Khoobkala in English
Khubkala (or Sisymbrium iriacum) is a flowering plant in the mustard family that blooms in July. It is useful in cough and fever and balances Vata Dosha. It grows throughout India and is native to Rajasthan, Uttar Pradesh, Punjab, Haryana, and Kashmir. Medicinal uses of this herb are known from Ayurvedic ages, but it has many other benefits too.
What Ayurveda says about Khoobkala
Khubkala, or khoobkala in English is Sisymbrium irio, is an annual or biennial herb in the family Brassicaceae. The plant is widely distributed, with cultivation occurring in Kashmir, Punjab, Rajasthan, and the U.P. Its medicinal benefits include coughs, chest congestion, and fever. It has also been used to treat typhoid, cleanse wounds, and detoxify the liver. The seeds have a pungent taste, while the leaves are edible.
The seeds of Khubkala are used medicinally. The powdered seeds are taken twice daily for three weeks to alleviate various ailments. In cases of smallpox and measles, the seeds are decocted. It is also given in fever as a stimulating poultice. The leaves of Khubkala are also edible.
Khubkala contains linoleic and oleic acids, erucic, palmitic, and stearic acid. Studies suggest that the ethanolic extract of the seeds has analgesic and antibacterial effect. The seeds are sticky and heavy on the digestive system and are also hot.
In its natural form, Sisymbrium iria is a biennial herb found in Kashmir, Punjab, Rajasthan, and U.P. It has a number of medicinal properties and is used in folk medicine for many different purposes. The plant contains various antioxidants, alkaloids, and glycosides, among others. Medicinal uses of Sisymbrium irio include reducing the risk of scurvy, improving the digestive system, and relieving pain.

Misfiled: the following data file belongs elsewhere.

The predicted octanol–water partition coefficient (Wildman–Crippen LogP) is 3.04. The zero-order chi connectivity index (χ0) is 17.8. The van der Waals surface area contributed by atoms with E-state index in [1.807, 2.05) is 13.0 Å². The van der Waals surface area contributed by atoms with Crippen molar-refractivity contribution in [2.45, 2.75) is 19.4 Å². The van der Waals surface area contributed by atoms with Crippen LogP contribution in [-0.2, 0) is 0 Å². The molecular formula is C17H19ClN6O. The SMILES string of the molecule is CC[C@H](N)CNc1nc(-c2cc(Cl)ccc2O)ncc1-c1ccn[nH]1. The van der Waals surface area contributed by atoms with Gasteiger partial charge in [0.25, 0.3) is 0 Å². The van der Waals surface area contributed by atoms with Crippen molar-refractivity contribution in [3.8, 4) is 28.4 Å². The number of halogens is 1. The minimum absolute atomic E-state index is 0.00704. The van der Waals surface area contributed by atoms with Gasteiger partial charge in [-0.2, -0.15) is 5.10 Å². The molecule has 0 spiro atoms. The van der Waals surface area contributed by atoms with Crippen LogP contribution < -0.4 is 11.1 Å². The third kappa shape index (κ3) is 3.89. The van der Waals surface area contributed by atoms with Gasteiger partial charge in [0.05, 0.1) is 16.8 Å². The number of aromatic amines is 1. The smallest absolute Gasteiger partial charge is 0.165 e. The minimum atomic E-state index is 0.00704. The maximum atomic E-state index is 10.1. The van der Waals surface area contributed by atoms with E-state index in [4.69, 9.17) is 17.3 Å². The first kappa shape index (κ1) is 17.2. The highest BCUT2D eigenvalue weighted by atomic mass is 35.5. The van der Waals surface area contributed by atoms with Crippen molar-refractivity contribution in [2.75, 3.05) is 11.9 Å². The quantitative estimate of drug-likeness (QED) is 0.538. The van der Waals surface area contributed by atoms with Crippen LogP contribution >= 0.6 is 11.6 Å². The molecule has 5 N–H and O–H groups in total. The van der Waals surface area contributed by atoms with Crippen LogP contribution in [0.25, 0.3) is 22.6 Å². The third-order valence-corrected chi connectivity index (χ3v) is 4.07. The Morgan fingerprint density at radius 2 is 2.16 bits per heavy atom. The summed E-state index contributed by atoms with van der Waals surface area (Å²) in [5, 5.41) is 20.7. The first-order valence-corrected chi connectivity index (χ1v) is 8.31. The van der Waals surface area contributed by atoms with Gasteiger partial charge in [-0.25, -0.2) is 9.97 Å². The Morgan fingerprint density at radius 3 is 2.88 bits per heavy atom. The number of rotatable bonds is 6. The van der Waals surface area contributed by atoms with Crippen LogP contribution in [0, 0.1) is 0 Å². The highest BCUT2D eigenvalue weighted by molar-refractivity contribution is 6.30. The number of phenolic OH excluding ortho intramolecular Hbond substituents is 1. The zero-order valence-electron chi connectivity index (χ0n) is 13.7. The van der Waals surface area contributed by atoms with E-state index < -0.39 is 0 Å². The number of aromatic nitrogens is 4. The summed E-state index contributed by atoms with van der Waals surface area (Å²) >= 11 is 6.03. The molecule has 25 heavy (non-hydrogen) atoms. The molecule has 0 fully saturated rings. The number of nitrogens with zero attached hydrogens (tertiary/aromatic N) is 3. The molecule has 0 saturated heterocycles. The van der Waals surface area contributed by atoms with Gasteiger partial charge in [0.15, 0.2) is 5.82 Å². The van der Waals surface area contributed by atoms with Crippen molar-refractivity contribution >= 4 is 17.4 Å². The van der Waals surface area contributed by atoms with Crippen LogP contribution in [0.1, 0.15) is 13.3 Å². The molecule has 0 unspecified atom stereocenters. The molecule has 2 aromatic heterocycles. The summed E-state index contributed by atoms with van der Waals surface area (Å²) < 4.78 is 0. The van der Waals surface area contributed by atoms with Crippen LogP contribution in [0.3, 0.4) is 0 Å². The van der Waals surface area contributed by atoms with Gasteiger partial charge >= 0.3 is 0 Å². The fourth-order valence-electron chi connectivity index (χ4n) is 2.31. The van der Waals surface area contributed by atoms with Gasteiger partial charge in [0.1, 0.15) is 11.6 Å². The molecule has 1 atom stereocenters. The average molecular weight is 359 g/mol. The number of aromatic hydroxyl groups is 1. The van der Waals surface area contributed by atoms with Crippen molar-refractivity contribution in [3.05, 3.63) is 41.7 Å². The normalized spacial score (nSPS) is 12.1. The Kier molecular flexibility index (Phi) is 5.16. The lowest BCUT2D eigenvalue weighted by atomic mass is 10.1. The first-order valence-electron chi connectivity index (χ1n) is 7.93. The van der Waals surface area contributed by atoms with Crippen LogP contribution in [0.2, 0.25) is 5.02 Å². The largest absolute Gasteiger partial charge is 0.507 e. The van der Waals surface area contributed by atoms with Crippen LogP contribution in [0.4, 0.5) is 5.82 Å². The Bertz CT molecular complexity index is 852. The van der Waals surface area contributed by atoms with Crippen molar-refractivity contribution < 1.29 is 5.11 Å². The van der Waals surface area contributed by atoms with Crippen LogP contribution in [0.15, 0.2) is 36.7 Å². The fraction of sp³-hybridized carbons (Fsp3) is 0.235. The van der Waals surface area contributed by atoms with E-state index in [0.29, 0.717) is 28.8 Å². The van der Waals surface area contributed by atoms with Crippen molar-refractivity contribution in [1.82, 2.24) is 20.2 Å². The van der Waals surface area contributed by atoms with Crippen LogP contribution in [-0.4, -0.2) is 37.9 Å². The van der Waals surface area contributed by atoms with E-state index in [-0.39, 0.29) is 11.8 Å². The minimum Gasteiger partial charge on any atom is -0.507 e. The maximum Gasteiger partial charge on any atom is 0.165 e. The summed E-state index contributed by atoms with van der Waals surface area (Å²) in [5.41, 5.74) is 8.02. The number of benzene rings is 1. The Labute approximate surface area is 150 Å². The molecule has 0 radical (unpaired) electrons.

S. irio is a weed native to temperate areas of southern Europe and North Africa. It has been introduced to other continents by migrant populations and accidentally through crop seed. While modern phytosanitary precautions should prevent introduction, these regulations are not always observed in all countries. Because it can grow in a wide range of habitats, it can also be found as a weed in waste areas and in the wild.
Several studies have been conducted to evaluate the herb’s medicinal properties. A New Zealand botanist, Garnock-Jones PJ, and a Saudi scientist, Gomaa NH, and Hilhorst HWM, evaluated seed weight and germination rates. They found that 8.5 mg of seed per plant germinated at 15oC, but other temperatures were insufficient for the plant to grow.
Morphology of Sisymbrium irio
The morphology of Sisymbrium iro is quite complex and varies widely in different species. Khubkala, or khoobkala in English is Sisymbrium irio, is an annual or biennial herb in the family Brassicaceae. The plant is widely distributed, with cultivation occurring in Kashmir, Punjab, Rajasthan, and the U.P.
Most species are biennial or annual herbs with pubescent stems and simple or branched leaves. The leaves of Sisymbrium irio are obovate-lanceolate, and the cauline leaves resemble the basal ones. The leaves are green in color. The morphology of the fruit is also diverse, with its ebracteate pedicel.
The morphology of Sisymbrium iro is complex, and the exact identification depends on the type of specimen. A good source of information on the species’ morphology is Werier, D., et al., who published the catalog of Vascular plants of New York state. Khubkala contains linoleic and oleic acids, erucic, palmitic, and stearic acid. Studies suggest that the ethanolic extract of the seeds has analgesic and antibacterial effect. The seeds are sticky and heavy on the digestive system and are also hot.
The botanical journal Flora Turkmenii is a good resource for further information.